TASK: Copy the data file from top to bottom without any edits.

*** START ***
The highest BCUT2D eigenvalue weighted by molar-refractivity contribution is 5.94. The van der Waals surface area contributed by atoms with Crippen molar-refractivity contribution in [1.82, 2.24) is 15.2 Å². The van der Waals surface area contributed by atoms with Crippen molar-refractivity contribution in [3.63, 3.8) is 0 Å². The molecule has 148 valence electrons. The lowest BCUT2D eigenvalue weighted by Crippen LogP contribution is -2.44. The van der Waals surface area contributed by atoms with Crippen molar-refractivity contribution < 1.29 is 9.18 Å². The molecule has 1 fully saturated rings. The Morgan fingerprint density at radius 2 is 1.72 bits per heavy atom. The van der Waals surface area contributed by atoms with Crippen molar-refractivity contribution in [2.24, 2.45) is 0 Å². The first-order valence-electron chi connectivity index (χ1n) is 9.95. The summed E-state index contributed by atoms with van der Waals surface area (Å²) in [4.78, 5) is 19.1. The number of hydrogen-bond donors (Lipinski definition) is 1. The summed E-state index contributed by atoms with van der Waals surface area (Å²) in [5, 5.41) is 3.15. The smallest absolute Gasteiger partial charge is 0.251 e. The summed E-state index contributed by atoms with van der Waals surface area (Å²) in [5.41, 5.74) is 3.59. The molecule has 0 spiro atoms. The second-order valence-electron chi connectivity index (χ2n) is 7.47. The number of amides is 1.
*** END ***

The highest BCUT2D eigenvalue weighted by molar-refractivity contribution is 5.94. The van der Waals surface area contributed by atoms with Crippen molar-refractivity contribution in [1.82, 2.24) is 15.2 Å². The van der Waals surface area contributed by atoms with Crippen molar-refractivity contribution in [3.63, 3.8) is 0 Å². The molecule has 148 valence electrons. The lowest BCUT2D eigenvalue weighted by Crippen LogP contribution is -2.44. The van der Waals surface area contributed by atoms with Crippen molar-refractivity contribution < 1.29 is 9.18 Å². The molecule has 1 fully saturated rings. The Morgan fingerprint density at radius 2 is 1.72 bits per heavy atom. The van der Waals surface area contributed by atoms with Crippen molar-refractivity contribution in [2.24, 2.45) is 0 Å². The first-order valence-electron chi connectivity index (χ1n) is 9.95. The summed E-state index contributed by atoms with van der Waals surface area (Å²) in [4.78, 5) is 19.1. The number of hydrogen-bond donors (Lipinski definition) is 1. The summed E-state index contributed by atoms with van der Waals surface area (Å²) in [5, 5.41) is 3.15. The smallest absolute Gasteiger partial charge is 0.251 e. The summed E-state index contributed by atoms with van der Waals surface area (Å²) in [5.41, 5.74) is 3.59. The molecule has 0 spiro atoms. The second-order valence-electron chi connectivity index (χ2n) is 7.47. The number of amides is 1.